June: The plan likewise called for beefing up the organization. Several batches of new recruits were admitted into the prison service. They were given initial orientation in the Bucor Training school and subsequently were sent on boot camp for a military advance course. Not only were the new recruits honed on prison administration routine but were also immersed in martial schooling and given a corresponding AFP reservist rank.
July: Another scandal broke out. An incident on the escape and alleged abduction of a high risk prisoner, Rolito Go, further denuded the integrity of the prison leadership. It became a staple of news for days until it recalled issues which were previously slapped on prison administration. Media became alive in highlighting prison incidents back to the headlines. The transfer plan was relegated back into the shelves.
August: The prison leadership attained its first year at the helm of the agency at the heels of mounting prison scandals. A series of investigation capped by the submission of the DOJ Fact Finding Report to the President persuaded the Prison Director to file an indefinite leave. Media came alive even resuscitating issues pertaining prison deficiencies and indiscretions in the past.
September: Political pressures were insurmountable that it led to changes and realignment of concerns. The DOJ Secretary took over the reins of Bucor to assuage public indignation against prison administration and designated PPA Administrator Manuel Co as Officer in Charge. There was momentary silence from public discussion on prison matters.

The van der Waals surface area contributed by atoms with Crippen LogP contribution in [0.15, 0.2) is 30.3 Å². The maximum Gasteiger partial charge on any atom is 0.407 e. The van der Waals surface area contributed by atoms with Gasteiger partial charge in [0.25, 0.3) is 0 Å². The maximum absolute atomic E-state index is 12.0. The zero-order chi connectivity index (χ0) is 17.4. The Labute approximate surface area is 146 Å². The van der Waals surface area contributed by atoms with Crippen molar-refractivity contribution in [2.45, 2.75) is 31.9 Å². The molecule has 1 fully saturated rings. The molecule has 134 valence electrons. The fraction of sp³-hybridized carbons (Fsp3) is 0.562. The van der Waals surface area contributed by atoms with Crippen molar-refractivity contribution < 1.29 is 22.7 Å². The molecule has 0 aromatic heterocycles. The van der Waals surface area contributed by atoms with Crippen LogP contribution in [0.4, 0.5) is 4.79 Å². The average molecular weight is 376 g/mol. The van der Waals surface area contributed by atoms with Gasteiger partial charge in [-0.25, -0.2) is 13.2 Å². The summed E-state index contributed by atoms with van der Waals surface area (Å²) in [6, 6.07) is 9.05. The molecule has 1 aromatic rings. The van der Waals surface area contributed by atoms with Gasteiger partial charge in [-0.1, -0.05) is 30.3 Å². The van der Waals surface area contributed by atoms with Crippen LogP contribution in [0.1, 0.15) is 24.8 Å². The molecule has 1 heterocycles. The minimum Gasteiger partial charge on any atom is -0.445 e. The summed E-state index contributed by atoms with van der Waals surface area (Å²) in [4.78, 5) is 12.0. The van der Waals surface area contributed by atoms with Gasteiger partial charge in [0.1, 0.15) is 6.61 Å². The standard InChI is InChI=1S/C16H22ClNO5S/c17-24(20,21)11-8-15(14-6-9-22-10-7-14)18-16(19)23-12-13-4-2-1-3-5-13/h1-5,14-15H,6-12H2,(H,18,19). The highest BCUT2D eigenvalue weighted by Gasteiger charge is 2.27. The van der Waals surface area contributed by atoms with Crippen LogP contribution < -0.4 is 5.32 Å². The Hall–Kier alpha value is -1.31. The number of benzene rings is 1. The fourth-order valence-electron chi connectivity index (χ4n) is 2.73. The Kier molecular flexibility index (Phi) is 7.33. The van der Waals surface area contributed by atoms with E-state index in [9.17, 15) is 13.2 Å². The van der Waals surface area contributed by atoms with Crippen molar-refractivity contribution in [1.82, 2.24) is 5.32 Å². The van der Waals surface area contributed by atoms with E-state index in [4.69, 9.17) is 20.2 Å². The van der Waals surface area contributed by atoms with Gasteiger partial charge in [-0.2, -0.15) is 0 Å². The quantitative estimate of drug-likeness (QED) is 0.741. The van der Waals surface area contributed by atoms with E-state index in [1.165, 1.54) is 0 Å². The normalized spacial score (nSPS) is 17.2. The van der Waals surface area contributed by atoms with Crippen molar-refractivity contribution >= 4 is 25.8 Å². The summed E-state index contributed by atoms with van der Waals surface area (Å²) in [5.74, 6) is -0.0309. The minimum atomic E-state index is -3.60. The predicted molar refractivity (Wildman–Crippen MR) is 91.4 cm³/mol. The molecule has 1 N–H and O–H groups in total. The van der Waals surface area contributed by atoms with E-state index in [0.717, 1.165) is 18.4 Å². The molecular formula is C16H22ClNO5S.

October: The designated OIC (Manuel Co) tried to restore stability and pursued an objective way to maintain harmony among conflicting factions in Bucor. The Bucor union (held by two struggling factions) was made to observe cooperation and the prison leadership subsequently through an instant command meeting moved to wean Bucor from private catering to self administration and a review of their respective capabilities in absorbing additional prisoners into their camps. Restoring previous regular programs became also a standard. Transfer of prisoners to other prisons and penal farms continued.
November: A grenade throwing incident brought back Prison administration into the headlines once again. It became a basis also for the DOJ Secretary to reassign back to PPA Administrator Co and designated NBI deputy director Rafael Ragos as Officer in Charge.
December: Another prison scandal nearly sent the prison leadership aground. But media was preoccupied with the knockout loss of Manny Pacquiao which grabbed prime time news for days and weeks on end. Thereafter, some sectors tried to revive the prison breach but boxer Donnaire , a week later, took over the headlines and buried the prison scandal in the back pages. DOJ nonetheless relieved two prison officers because of the negligence pursued a minor revamp in the NBP hierarchy.